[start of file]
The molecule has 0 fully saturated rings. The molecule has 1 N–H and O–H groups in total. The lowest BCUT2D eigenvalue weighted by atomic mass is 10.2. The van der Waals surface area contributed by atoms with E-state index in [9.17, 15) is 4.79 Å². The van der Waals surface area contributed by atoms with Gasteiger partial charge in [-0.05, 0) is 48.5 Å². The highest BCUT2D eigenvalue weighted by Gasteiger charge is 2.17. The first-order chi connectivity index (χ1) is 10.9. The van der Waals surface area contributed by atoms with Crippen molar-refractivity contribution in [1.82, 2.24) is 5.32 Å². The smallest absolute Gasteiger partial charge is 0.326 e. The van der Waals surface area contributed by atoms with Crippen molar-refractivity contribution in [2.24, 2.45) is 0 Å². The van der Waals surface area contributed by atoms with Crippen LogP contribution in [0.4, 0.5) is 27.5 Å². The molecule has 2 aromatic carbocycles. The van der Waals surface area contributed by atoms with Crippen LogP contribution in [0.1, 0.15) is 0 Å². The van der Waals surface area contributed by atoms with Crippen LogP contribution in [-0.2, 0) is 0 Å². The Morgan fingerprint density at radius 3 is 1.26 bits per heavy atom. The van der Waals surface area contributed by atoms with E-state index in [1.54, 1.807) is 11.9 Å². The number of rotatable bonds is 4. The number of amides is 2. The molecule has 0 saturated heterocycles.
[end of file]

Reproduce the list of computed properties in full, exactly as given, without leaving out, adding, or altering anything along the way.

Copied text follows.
The molecule has 0 fully saturated rings. The molecule has 1 N–H and O–H groups in total. The lowest BCUT2D eigenvalue weighted by atomic mass is 10.2. The van der Waals surface area contributed by atoms with E-state index in [9.17, 15) is 4.79 Å². The van der Waals surface area contributed by atoms with Gasteiger partial charge in [-0.05, 0) is 48.5 Å². The highest BCUT2D eigenvalue weighted by Gasteiger charge is 2.17. The first-order chi connectivity index (χ1) is 10.9. The van der Waals surface area contributed by atoms with Crippen molar-refractivity contribution in [1.82, 2.24) is 5.32 Å². The smallest absolute Gasteiger partial charge is 0.326 e. The van der Waals surface area contributed by atoms with Crippen molar-refractivity contribution in [2.24, 2.45) is 0 Å². The van der Waals surface area contributed by atoms with Crippen LogP contribution in [0.4, 0.5) is 27.5 Å². The molecule has 2 aromatic carbocycles. The van der Waals surface area contributed by atoms with Crippen LogP contribution in [0.1, 0.15) is 0 Å². The van der Waals surface area contributed by atoms with Crippen LogP contribution in [-0.2, 0) is 0 Å². The Morgan fingerprint density at radius 3 is 1.26 bits per heavy atom. The van der Waals surface area contributed by atoms with E-state index in [1.54, 1.807) is 11.9 Å². The number of rotatable bonds is 4. The number of amides is 2. The molecule has 0 saturated heterocycles.